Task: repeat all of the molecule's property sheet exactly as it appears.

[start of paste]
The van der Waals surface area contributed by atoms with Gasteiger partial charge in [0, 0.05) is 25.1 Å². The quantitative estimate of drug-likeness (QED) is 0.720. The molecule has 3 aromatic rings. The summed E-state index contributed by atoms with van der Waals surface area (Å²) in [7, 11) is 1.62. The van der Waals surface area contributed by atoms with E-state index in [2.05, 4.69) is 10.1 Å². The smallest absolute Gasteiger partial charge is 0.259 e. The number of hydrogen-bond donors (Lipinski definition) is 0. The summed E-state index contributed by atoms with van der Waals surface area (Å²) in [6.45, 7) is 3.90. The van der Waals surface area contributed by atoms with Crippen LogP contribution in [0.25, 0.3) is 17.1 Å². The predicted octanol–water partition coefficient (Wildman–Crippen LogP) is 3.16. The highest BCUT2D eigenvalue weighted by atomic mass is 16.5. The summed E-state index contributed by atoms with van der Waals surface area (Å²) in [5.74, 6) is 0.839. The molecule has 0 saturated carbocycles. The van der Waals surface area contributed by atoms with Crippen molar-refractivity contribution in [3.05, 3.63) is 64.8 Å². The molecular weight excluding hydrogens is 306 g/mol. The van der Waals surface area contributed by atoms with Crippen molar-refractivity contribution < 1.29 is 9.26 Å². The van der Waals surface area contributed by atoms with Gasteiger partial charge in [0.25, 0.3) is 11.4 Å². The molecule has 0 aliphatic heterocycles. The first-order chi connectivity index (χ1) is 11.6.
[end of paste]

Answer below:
The van der Waals surface area contributed by atoms with Gasteiger partial charge in [0, 0.05) is 25.1 Å². The quantitative estimate of drug-likeness (QED) is 0.720. The molecule has 3 aromatic rings. The summed E-state index contributed by atoms with van der Waals surface area (Å²) in [7, 11) is 1.62. The van der Waals surface area contributed by atoms with E-state index in [2.05, 4.69) is 10.1 Å². The smallest absolute Gasteiger partial charge is 0.259 e. The number of hydrogen-bond donors (Lipinski definition) is 0. The summed E-state index contributed by atoms with van der Waals surface area (Å²) in [6.45, 7) is 3.90. The van der Waals surface area contributed by atoms with Crippen LogP contribution in [0.25, 0.3) is 17.1 Å². The predicted octanol–water partition coefficient (Wildman–Crippen LogP) is 3.16. The highest BCUT2D eigenvalue weighted by atomic mass is 16.5. The summed E-state index contributed by atoms with van der Waals surface area (Å²) in [5.74, 6) is 0.839. The molecule has 0 saturated carbocycles. The van der Waals surface area contributed by atoms with Crippen molar-refractivity contribution in [3.05, 3.63) is 64.8 Å². The molecular weight excluding hydrogens is 306 g/mol. The van der Waals surface area contributed by atoms with Crippen molar-refractivity contribution < 1.29 is 9.26 Å². The van der Waals surface area contributed by atoms with Gasteiger partial charge in [0.25, 0.3) is 11.4 Å². The molecule has 0 aliphatic heterocycles. The first-order chi connectivity index (χ1) is 11.6.